The Berkel flywheel slicer model 10 with pedestal was realized starting from 1936 and had been distributed since 1969. The model in question is a flywheel slicer with contained dimensions having nothing to envy from the most sophisticated models in terms of mechanics and slicing effectiveness. The slicing synchronism of Berkel model 10 is similar to the previous models 5 and 7. Some parts instead were improved and optimized at the point that Berkel decided to use them ‘till the 60s during all the successive production.
The worm screw and the straight ribbed comb were substituted by the conical screw. The comb doubles the contact surface and it’s no longer assembled onto the fixing clamp, but on a telescope scrolling headframe. It is even inserted in the worm screw at a very high coupling charge. Such device together with the conical coupling, compensates the comb wear and allows to obtain the best efficiency and life length of such professional slicer. Upon the headframe a pin pokes out where the clamp is inserted and blocked in.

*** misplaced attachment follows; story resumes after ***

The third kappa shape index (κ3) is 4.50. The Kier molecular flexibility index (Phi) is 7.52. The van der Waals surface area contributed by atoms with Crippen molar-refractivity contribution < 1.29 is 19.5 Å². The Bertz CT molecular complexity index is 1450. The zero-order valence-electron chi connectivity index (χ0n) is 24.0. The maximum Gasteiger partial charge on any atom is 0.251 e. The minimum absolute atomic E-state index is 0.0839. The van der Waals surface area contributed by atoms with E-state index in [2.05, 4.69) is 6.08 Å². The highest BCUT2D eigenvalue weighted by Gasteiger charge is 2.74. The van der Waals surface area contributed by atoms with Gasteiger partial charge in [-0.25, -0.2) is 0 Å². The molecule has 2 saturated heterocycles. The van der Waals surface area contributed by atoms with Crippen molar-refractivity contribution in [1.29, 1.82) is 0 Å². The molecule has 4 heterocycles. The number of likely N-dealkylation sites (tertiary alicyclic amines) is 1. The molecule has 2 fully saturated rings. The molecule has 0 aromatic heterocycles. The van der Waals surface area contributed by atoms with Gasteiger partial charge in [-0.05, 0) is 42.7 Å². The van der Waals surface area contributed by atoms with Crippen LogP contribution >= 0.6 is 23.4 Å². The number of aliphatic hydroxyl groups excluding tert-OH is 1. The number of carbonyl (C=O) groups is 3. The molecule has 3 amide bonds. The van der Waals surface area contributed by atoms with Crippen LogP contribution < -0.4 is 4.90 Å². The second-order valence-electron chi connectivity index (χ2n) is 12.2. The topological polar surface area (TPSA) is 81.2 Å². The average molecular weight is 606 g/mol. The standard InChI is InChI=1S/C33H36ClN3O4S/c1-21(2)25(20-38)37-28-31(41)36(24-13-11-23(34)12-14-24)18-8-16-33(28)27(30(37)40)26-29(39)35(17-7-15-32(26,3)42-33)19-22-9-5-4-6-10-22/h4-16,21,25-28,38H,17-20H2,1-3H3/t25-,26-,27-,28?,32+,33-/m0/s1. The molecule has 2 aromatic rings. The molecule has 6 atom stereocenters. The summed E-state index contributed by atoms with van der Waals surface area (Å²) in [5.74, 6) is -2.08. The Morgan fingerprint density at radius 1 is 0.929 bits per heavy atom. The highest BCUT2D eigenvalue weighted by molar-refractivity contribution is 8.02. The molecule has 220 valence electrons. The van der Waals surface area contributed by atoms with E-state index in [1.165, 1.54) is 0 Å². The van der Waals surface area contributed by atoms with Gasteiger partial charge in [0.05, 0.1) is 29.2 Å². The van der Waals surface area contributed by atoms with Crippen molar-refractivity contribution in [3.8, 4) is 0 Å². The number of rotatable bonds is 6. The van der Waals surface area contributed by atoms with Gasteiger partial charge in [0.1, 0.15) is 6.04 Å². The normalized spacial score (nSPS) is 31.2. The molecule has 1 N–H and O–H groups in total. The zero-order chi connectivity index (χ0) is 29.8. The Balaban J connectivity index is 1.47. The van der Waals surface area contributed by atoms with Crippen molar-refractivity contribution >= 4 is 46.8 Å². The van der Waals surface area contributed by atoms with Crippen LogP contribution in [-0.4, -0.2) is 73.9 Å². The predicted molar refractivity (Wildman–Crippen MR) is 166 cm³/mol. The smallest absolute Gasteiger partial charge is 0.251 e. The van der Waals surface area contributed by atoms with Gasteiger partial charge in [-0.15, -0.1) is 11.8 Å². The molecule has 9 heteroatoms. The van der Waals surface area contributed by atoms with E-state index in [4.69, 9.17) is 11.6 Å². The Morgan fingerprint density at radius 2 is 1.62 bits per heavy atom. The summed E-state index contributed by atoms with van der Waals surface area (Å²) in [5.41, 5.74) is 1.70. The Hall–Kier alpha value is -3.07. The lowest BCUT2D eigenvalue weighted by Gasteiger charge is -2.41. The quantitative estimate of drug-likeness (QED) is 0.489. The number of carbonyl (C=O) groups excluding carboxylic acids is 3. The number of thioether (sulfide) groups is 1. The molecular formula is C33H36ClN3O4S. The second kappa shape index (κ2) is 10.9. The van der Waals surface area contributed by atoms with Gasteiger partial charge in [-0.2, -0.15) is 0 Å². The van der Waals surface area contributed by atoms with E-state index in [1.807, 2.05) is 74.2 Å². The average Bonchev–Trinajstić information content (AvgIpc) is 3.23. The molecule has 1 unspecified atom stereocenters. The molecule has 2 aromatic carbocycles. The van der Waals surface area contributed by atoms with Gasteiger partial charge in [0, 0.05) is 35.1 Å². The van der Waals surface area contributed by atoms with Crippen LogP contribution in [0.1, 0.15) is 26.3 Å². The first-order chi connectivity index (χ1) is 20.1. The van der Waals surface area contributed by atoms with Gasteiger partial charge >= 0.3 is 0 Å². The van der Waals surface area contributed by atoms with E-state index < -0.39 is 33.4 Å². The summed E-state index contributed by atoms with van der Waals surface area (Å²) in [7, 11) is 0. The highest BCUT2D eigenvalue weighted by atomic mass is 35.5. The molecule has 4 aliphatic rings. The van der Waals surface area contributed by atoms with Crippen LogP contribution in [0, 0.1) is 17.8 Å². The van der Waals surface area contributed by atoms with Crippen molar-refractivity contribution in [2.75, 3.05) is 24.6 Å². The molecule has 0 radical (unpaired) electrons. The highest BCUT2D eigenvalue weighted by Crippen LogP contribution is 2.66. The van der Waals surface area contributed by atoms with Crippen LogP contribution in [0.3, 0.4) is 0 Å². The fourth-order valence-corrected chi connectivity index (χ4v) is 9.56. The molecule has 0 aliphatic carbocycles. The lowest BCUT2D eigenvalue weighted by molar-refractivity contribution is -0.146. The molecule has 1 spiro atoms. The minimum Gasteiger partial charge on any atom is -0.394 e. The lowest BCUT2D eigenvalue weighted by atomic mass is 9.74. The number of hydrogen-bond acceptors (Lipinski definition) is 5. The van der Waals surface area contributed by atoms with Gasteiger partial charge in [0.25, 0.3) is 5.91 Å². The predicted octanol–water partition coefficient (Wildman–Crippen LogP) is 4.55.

The worm screw and the headframe are covered with a shaped carter, unlike the previous manual slicer models in which they were immediately visible. It’s about a closed and smooth flywheel slicer.
The flywheel operates the gears assembly placed at the machine base, which generate the blade movement – by means of a chain – and the scroll carriage – through two connecting rods.
This professional slicer has a 319mm diameter blade. The scroll carriage, then moves on guided wheel by a binary present at the machine base.
On the base of such flywheel slicer is the graduated knob for the slice thickness regulation which operates a peck-shaped lever in axle to the cog wheel situated on the carriage. By rotating, the cog wheel will convey its movement to the worm screw where the comb telescope headframe is inserted, which being hooked to the clamp will generate the slicing movement. In this hand operated slicer is a lever linked to the cog wheel which, once operated in the two directions, it will move the clamp to the desired position, right or left. The hub supporting the blade of slicer Berkel model 10 is fixed in the machine shoulder, which is flattened performing a winged-shape bow at its external side. This allow the machine tray to extend and gain more working surface on using the slicer. This is a slicer with a closed sharpener with a painted crown. To move the two stones for sharpening, it is necessary to operate the lever acting on the cam.